forces to determine how it can minimize some of
    the most powerful restraining forces and promote
    more of the driving forces. The group might
    discuss how to weaken the restraining forces and
    how to enhance the driving forces to achieve its
    goal. Essentially develop an action plan to move
    our organization forward to meeting goals.
    Identify spokesperson to share summary with the
    whole group.

69
(No Transcript)
70
Reflection
  • Am I a member of a group or a TEAM?
  • What is my evidence?

71
With your Learning Buddy 4
  • Share with each other opportunities you have had
    to participate in a group or team.
  • What evidence do you have to make the
    differientiation?

72
DIMENSIONS of SUCCESS
RESULTS
PROCESS
RELATIONSHIPS
Interaction Associates, LLC
73
The task at hand
74
G
E M C
T A W H K Q F X U B Y O
R L D V I Z P J S
75
What do you remember?
76
G
E M C
T A W H K Q F X U B Y O
R L D V I Z P J S
77
Get ready Team Work
78
B
M R G W C K Q E U S L X H O V T
F N Y A P Z D I
79
GO TEAMS!
80
B
M R G W C K Q E U S L X H O V T
F N Y A P Z D I
81
(No Transcript)
82
Keys to Effective TEAMs
  • Collaboration is embedded in routine practices.
  • Time for collaboration is built in school day and
    school calendar.
  • Teams focus on key questions.
  • Products are made explicit.
  • Team norms guide collaboration.
  • Teams pursue specific and measurable performance
    goals.
  • Teams have access to relevant information.
  • R. DuFour

83
With your Learning Buddy 5
  • Group or
  • TEAM?
  • What new feathers have you gained today?

84
Moving forward with PLCs
  • With your Job Alike Team brainstorm Pros and
    Cons of becoming a PLC
  • Developed shared Pros and Cons
  • Reaching consensus of moving forward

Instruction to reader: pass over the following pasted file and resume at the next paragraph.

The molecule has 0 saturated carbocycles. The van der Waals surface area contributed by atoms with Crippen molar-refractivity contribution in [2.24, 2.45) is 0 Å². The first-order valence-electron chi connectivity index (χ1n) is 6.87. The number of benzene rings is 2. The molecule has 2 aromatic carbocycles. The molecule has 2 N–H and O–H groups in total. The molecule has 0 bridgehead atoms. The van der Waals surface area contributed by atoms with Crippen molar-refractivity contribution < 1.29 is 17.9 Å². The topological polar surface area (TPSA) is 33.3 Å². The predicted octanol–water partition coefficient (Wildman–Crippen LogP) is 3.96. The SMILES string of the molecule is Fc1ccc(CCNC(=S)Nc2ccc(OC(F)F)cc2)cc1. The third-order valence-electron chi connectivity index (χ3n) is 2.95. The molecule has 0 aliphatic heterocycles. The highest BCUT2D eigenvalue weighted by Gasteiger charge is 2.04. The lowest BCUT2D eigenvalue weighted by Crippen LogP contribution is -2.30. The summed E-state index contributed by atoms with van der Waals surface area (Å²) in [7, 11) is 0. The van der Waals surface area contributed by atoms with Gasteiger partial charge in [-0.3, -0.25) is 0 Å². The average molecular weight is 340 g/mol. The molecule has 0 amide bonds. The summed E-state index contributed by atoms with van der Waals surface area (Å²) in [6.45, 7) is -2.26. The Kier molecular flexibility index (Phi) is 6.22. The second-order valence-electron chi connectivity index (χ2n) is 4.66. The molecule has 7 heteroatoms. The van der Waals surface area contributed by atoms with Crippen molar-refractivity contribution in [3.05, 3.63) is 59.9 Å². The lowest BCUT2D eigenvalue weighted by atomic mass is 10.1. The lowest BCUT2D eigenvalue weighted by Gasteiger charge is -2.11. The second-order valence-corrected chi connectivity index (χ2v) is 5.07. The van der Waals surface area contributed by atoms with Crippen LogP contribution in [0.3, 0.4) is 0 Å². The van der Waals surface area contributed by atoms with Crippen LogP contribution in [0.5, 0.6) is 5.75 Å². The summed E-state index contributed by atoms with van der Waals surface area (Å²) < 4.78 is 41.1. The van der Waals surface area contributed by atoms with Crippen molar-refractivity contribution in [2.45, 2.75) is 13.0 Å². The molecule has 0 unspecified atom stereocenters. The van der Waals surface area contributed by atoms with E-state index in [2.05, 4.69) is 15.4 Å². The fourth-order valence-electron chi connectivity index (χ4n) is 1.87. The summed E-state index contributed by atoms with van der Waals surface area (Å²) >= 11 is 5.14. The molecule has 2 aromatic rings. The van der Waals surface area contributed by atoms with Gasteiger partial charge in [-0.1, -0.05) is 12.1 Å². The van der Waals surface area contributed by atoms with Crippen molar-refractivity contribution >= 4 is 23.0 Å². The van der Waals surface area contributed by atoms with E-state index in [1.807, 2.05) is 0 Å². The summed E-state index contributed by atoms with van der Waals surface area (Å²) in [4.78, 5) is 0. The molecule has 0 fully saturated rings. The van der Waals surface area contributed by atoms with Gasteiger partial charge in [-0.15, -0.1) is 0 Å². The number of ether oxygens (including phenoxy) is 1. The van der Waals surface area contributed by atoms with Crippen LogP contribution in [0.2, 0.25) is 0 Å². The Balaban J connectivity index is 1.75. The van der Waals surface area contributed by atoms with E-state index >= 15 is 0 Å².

85
Continuum of Reaching Agreement
  1. All of us can embrace the proposal.
  2. All of us can endorse the proposal.
  3. All of us can live with the proposal.
  4. All of us can agree not to sabotage the proposal.
  5. We have a majority at least 51 - in support of
    the proposal.

86
Consensus in a PLC
  • A group has arrived at consensus when
  • All points of view have been heard.
  • The will of the group is evident even to those
    who most oppose it.

87
Fist to Five Strategy
  • 5 Fingers I love this proposal. I will champion
    it.
  • 4 Fingers I strongly agree with the proposal.
  • 3 Fingers The proposal is okay with me. I am
    willing to go along.
  • 2 Fingers I have reservations and am not yet
    ready to support this proposal.
  • 1 Finger I am opposed to this proposal.
  • Fist If I were king or queen, I would veto this
    proposal, regardless of the will of the group.

88
(No Transcript)
89
Feedback please . . .
90

Anyone too busy to reflect on ones practice is
also too busy to improve.  
Anyone too busy to reflect on ones practice is
also too busy to improve. Robert Garmston
Robert Garmston
91
Plan for Next 2 Days
  • Day 2
  • Share results of feedback
  • Characteristics of PLCs
  • Where are we as an organization?
  • Culture is key (Learning versus Teaching
    Organization)
  • Group versus Team
  • Day 3
  • Communication/Team Building with classified staff
  • PM Classified Emergency Responder Training
  • PM Certificated PLC Teams moving forward

92
What we know today does not make yesterday
wrong, it makes tomorrow better.
Carol Commodore
93
Teamwork Matters
  • Interdependence is what organizations are all
    about. Productivity, performance, and innovation
    result from joint action, not just individual
    efforts and behavior.

  • Pfeffer Sutton,
    2000

94
Agenda Day 3
  • Communication/Team Building with classified staff
    (Denise Cabanilla Brenda San Roman)
  • PM Classified Emergency Responder Training
  • PM Certificated PLC Teams moving forward to the
    classroom.

95
Professional Learning
Communities
Welcome back!
At work within our organization
Imperial County Office of Education Special
Education Staff Development 2006-2007 Day 3
96
Feedback from Day Two
  • Number of Responses 30 Average 4.4 Range 3 - 5
  • FOUND USEFUL
  • Idea of collaboration/group and team work